Ferrari's Fernando Alonso took his third win of the season with a controlled drive to the checkered flag in a German Grand Prix that saw Red Bull Racing's Sebastian Vettel stripped of second place following an illegal passing move on Jenson Button two laps from the finish.
Vettel was in third in the closing laps of the race but running quicker than Button and on the penultimate lap the champion saw his opportunity. He dived down the outside of the McLaren driver’s car in the turn-six hairpin at Hockenheim, but as Button defended, Vettel went out over the kerbs and off track to complete the move.
Button was quickly on the radio complaining that the move was illegal and McLaren confirmed that the F.I.A., the sport's governing body, would investigate. After the incident Vettel said he had been forced wide due to not knowing how close he was to the McLaren.
“I tried to out-brake him, then he released the brake a little bit so he was at the inside and I wasn’t sure if he had given up the corner or not,” he said. “I was thinking ‘he’s fighting for the position’, so I didn’t… I was thinking ‘he’s still there,’ which I think he was, and I didn’t want to close and turn in too early. I wanted to leave him some space and obviously it’s difficult to know at that time where exactly he is, so the last thing you want with two laps to go, or one lap to go is to have a crash in both of our positions. So then I decided to go off the circuit to make it safe for both of us.”
Button, though, was sure he was in the right, stating: “There’s nothing to say really, I think the TV cameras say it all.”
The race stewards agreed, determining that Vettel had indeed broken the rules. He was given a 20-second penalty (a post-race drive through) which dropped him to fifth place. The penalty moved Kimi Raikkonen, of Lotus, to third.
There were no such dramas for Alonso at the front. Starting from pole position, Alonso made a lightning-quick start to maintain his lead as second-placed Vettel made a slow getaway and was forced to defend hard into turn one as Michael Schumacher closed in.
The champion fended off his compatriot but the move had cost him, and by the time he was headed for turn two Alonso was already through and gone. Further back, Button had made a good start too, passing Pastor Maldonado for fifth before focusing his sights on the battle ahead between Schumacher in third and Nico Hulkenberg, who had started fourth.
“I don’t see the point why he’s trying to race us. If he wants to go fast he can drop back, find a gap and go fast there. But it’s a bit stupid to disturb the leaders." --Vettel on Hamilton
It wasn’t such a positive beginning for Button’s teammate, Lewis Hamilton. The McLaren driver, starting from seventh, got away poorly and lost several positions. Worse was to come, however. On lap two he sustained a puncture and was forced to crawl back to the pits for a replacement. It meant he would spend the bulk of the race trawling around anonymously at the back of the field. He would reappear later to influence proceedings, however.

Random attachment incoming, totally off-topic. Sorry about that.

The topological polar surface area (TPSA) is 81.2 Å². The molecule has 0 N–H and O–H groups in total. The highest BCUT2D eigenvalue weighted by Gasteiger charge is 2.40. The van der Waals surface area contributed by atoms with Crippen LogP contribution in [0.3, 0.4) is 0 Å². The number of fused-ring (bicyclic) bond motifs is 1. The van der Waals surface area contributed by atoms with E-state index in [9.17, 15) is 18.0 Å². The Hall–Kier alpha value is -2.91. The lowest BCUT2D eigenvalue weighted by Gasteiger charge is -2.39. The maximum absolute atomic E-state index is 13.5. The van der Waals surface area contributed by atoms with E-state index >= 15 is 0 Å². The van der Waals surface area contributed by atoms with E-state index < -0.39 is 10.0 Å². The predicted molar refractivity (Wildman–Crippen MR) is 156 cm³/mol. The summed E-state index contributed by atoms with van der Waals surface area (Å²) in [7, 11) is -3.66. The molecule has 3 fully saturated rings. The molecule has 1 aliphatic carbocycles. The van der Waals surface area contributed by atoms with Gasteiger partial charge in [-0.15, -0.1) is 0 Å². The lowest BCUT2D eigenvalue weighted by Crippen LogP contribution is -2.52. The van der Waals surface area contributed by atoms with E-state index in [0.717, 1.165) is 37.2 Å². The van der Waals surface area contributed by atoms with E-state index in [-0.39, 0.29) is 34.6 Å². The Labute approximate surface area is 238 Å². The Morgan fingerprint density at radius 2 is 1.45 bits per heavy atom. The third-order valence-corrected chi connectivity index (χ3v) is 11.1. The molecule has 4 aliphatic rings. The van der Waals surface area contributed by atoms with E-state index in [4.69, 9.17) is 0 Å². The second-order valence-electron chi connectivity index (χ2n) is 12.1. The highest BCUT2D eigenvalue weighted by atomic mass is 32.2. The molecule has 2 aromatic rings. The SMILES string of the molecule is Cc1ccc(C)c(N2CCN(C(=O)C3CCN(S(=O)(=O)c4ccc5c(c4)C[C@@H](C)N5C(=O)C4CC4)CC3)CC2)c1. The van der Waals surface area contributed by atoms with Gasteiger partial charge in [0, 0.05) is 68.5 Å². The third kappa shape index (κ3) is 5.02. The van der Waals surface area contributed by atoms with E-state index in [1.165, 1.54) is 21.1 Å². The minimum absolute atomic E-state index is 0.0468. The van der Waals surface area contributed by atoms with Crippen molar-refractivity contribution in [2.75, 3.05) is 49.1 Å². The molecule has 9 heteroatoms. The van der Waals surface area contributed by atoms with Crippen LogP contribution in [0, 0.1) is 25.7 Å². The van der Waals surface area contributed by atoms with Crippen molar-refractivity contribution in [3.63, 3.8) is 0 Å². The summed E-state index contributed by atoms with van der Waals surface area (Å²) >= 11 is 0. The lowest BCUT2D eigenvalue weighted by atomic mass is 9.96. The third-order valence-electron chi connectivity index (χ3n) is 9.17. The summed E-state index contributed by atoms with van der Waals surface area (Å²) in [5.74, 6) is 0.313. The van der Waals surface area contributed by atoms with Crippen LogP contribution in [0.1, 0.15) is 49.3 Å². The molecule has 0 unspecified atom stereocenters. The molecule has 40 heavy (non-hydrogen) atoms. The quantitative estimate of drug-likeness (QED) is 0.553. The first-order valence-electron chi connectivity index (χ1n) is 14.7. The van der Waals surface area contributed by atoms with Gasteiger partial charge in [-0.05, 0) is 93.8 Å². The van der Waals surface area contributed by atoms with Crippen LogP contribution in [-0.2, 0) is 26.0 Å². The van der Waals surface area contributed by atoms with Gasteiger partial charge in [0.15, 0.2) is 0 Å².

At the front, Button was on a charge. On lap eight he muscled his way past Hulkenberg and three laps later powered past Schumacher, who was already suffering blistering on his soft tires.
That order was maintained through the first stint and into the second phase, but as that period on prime tires wore on, it looked as though Alonso was beginning to struggle. He slowly fell back into Vettel’s clutches and as the gap narrowed to within the time specified for DRS use it looked like there might be a change of position.
In the end, there was but it wasn’t for the lead. Hamilton emerged from a pitstop and slotted in behind the leading drivers and in front of his teammate Button. With fresh tires and better pace he decided to unlap himself and passed Vettel, much to the champion’s displeasure.
“That was not nice of him,” said Vettel. “I don’t see the point why he’s trying to race us. If he wants to go fast he can drop back, find a gap and go fast there. But it’s a bit stupid to disturb the leaders. He was a lap down so I don’t see the point anyways.”
The confusion meant that Vettel slipped back and Button closed in. The McLaren driver then made his final stop and the front pair blinked, covering the Brit on the next lap. It wasn’t a quick enough response from Red Bull Racing, however, and as Vettel hit the pit lane exit after his stop, Button was already past and gone, in second place. That looked as if it were the end of matters, especially as Vettel then seemed to drop back and Button began to pressure Alonso.
The Spaniard was not for moving, however, and eventually Button’s charge fizzled as he found himself suddenly busy with the ultimately unsuccessful challenge of Vettel.
Alonso cruised to the flag, seizing firm control of the drivers’ championship. He now sits at 154 points, 34 points ahead of Mark Webber, who finished eighth.
“It was tough, definitely,” said Alonso afterwards. “I don’t think it was an easy race because maybe we were not the quickest on dry conditions. But we were quite competitive, enough to maintain the lead."
“Also there were some good calls by the team in terms of strategy in the first stop and then obviously in the second stop when Jenson pitted," Alonso continued. "We had to react, Sebastian and me. After that it was a long race, 27 laps to the end with Jenson putting a lot of pressure, but the car was feeling good, so it was enough to keep the lead into turn six. And then after that it is not possible to overtake in the last sector, so you try to control the tires and, a little bit, the race.”
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